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Bias Persists Against and Among Girls

By Tiffani Razavi, TIE Staff Writer
Bias Persists Against and Among Girls

Report finds girls hold each other back
A group of researchers from the Harvard Graduate School of Education recently reported findings from a study of almost 20,000 middle and high school students, indicating that gender biases persist among teens and some parents.
The report addresses perceptions of leadership and gender, examining both explicit (conscious) and implicit (unconscious) biases among adolescent girls and boys, as well as parents.
The overall focus of the project, known as “Making Caring Common,” is on developing young people’s ability “to appreciate and care for those who are different them – and biases are commonly a major obstacle to appreciation and caring for those of different genders, races, and cultures.” This particular piece of research helps to determine the extent to which such biases exist in school communities.
The study was conducted during the 2014-15 academic year with participants from over 50 schools in the United States and Canada, including approximately 2,800 students from seven international schools. The authors note that all basic results remained the same when including data from international schools in their analyses.
The report indicates that teenage girls simultaneously hold and are the subject of gender biases, both explicit and implicit. The analysis of explicit bias findings is summed up as “powerful boys and nurturing girls,” but the results are subtle. Girls did not express a gender bias for leadership in general, but a significantly higher percentage expressed preference for male political leaders over female, whereas in the nurturing professions such as childcare directors, women were preferred.
Boys reported a bias towards male leadership in general, particularly in politics, but also preferred female leaders in caring roles. The authors comment, “That a significantly higher percentage of both boys and girls prefer male political leaders can clearly matter a great deal in political elections at every level, which are often won by small margins.”
Although the report emphasizes the presence of bias, it is worth noting that, for most of the survey questions, more than half of the participants reported no preference. In other words, biases may persist, but among a minority of students.
Analysis of implicit bias shows that white girls are least preferred in peer leadership roles, with the strongest preference for white males. Findings suggest that the gap is explained mainly by biases held among white girls against each other, as they report a lack of support for white female leadership, and a preference for white males taking on such roles.
Furthermore, significantly more participants reported that girls are bothered by other girls’ successes in school more than by boys’ achievements, and more than boys are bothered by the success of either gender. Mothers participating in the study also tended to prefer male leadership (the sample size of fathers was too low for meaningful analysis).
What attitudes and assumptions underlie these biases of girls against each other? Some students during focus groups or interviews mentioned that, because many girls have low self-esteem, they may assume that other girls have little self-esteem and so would not make effective leaders.
One participant commented, “Girls wouldn’t vote for themselves, so why would they vote for another girl?” Others suggested that girls are too “dramatic” for leadership roles.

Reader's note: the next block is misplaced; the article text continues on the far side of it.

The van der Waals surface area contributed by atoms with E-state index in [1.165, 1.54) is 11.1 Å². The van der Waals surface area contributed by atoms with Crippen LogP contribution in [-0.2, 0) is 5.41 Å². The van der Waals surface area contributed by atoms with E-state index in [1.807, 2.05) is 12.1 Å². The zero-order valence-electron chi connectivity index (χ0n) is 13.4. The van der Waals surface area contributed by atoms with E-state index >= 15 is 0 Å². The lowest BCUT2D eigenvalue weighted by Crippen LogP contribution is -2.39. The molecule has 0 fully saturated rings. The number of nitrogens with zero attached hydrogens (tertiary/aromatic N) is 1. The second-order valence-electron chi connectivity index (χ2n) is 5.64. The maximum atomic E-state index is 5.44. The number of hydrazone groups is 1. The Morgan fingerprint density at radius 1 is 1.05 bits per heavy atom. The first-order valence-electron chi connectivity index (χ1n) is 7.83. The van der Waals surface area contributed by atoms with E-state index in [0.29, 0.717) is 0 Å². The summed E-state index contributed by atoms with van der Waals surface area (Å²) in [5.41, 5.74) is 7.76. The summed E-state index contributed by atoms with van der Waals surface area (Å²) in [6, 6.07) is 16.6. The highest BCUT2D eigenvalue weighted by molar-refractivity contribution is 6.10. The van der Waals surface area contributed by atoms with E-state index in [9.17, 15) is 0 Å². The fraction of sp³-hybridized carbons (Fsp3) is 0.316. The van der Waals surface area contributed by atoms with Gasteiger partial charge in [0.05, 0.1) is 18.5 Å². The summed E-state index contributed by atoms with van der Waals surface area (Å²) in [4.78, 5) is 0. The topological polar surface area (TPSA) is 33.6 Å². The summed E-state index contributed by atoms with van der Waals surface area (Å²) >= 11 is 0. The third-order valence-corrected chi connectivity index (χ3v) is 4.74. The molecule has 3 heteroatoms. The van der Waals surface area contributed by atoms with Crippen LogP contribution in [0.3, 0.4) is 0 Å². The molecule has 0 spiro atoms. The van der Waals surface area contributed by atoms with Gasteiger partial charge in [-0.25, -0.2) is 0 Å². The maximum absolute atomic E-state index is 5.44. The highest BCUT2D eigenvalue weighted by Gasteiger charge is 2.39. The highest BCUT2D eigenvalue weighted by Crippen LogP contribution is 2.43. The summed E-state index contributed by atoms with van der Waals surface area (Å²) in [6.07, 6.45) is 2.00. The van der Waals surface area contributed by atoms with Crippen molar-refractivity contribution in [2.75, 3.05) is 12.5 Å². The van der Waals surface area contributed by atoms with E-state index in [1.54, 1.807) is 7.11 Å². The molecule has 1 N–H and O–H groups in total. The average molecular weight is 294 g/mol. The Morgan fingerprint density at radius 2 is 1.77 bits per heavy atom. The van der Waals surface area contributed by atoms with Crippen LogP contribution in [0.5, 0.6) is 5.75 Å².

Other factors identified include competitive attitudes among girls, lack of trust between girls, and the notion that girls just aren’t nice. The report acknowledges that multiple influences shape these perceptions, including media and cultural images and attitudes, and the beliefs and approaches of parents and educators.
The authors express concern for girls that biases such as those they have identified “may corrode their relationships and sense of justice, sap their confidence in their leadership potential, and dampen their desire to seek leadership positions, especially in high-power fields.”
However, they also point out that awareness of bias is in itself a step towards correcting it, and that there is much that can be done to curb these biases and help children get past them. Parents and educators both have a role in fostering an environment in which girls can develop their leadership potential, starting with an honest self-check of personal biases and practices that might be unwittingly reinforcing stereotypes.
Schools can also consciously combat the peer-group tendencies that might be holding girls back. For example, in its effort to create healthy community norms, one girls’ school encouraged students to frame their own expectations. Fifth to eighth graders defined a “community of kindness” in practical terms, such as “Avoid the drama! NO RUMORS,” “Lose the sarcasm,” and “Don’t be a bystander.”
Reports from faculty members one year later indicate that students have embraced these maxims and quote them when unkind behaviors occur. There is a noticeable change in student vocabulary, says Middle School Head John Carpenter. “That tells us that we have succeeded in penetrating the student culture of our school.”
The involvement of children and teens in the discourse about women and leadership is essential to both preventing and reducing the biases that hold girls back. Both boys and girls can be taught to spot and challenge stereotypes and discrimination; educators and parents can share findings and promote discussion about gender equity at school, at home, and in society at large; and steps can be taken to encourage the participation of girls in quality programs designed to promote female leadership.

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